¶8 No published case has interpreted this statutory provision. And the term "public defender" is not defined in the statute. We must therefore apply the common meaning of the plain terms of the statute, referring to dictionaries as necessary. Pena , 235 Ariz. 277, ¶ 6, 331 P.3d 412. We may also "consider statutes that are in pari materia —of the same subject or general purpose—for guidance and to give effect to all of the provisions involved." Stambaugh v. Killian , 242 Ariz. 508, ¶ 7, 398 P.3d 574 (2017). "Our task in interpreting the meaning of a statute is to fulfill the intent of the legislature that wrote it." State v. Williams , 175 Ariz. 98, 100, 854 P.2d 131 (1993).
Division One of this court recently addressed the same question in an unpublished decision, which we find persuasive. State v. Knight , No. 1 CA-CR 19-0540, 2020 WL 5244734 (Ariz. App. Sept. 3, 2020) (mem. decision).
¶9 Black's Law Dictionary defines the term "public defender" to mean "[a] lawyer or staff of lawyers, usu[ally] publicly appointed and paid, whose duty is to represent indigent criminal defendants." Public Defender , Black's Law Dictionary (11th ed. 2019). This definition includes attorneys like P.K., appointed by the court and paid by Cochise County whose duty was to represent Wilson, an indigent criminal defendant, under the same standards expected of any other publicly appointed criminal-defense counsel.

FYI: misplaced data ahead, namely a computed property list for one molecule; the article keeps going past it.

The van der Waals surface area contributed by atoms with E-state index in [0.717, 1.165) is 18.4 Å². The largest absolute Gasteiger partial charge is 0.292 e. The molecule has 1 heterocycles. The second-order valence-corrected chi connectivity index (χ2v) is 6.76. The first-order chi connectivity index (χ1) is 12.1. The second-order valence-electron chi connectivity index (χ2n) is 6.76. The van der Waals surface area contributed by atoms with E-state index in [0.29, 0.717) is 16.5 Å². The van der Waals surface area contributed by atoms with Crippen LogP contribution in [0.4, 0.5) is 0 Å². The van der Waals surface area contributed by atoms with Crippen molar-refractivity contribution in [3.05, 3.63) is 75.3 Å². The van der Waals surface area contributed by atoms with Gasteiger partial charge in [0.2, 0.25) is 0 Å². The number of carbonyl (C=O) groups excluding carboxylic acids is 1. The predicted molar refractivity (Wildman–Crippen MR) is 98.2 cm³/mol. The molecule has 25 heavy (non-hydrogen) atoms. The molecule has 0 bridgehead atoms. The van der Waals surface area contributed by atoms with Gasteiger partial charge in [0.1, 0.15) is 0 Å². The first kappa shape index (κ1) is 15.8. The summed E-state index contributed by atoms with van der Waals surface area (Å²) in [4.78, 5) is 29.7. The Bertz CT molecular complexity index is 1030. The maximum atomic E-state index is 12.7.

¶10 Although the legislature did not include its own definition of the term "public defender" in the aggravated assault statute, it did provide a definition elsewhere in the Arizona Criminal Code. In particular, in A.R.S. § 13-2401, which prohibits the threatening publication of the personal information of certain public officials on the "world wide web," our legislature defined the term broadly to include not only federal and county public defenders, county legal defenders, and their assistants or deputies, but also "county contract indigent defense counsel." § 13-2401(D)(7). The same broad definition of "public defender" appears in a number of non-criminal statutes aimed at protecting the confidentiality of the personal contact information of certain "eligible persons" (including "public defenders," broadly defined) and prohibiting the nefarious release of such information. See A.R.S. §§ 11-483(O)(12) (records maintained by county recorder), 11-484(K)(11) (records maintained by county assessor and county treasurer), 16-153(K)(11) (voter registration information), 39-123(F)(11) (home addresses and telephone numbers), 39-124(C)(11) (prohibiting nefarious release). All of these statutes expressly protect "county contract indigent defense counsel" like P.K. on the same terms as all other "public defenders."
¶11 These statutes evince a legislative intent to protect those who serve as counsel for indigent criminal defendants, whether they are official government employees or private-practice attorneys working under contract with the government. We can conjure no logical or public policy reason why the same rationale would not apply to the legislature's efforts to protect contract "public defenders" from assault in the course of their work for indigent criminal defendants.
¶12 For the foregoing reasons, we uphold the trial court's determination that county contract indigent defense counsel qualify as "public defenders" for purposes of § 13-1204(A)(8)(i). Accordingly, Wilson's conviction and sentence for aggravated assault are affirmed.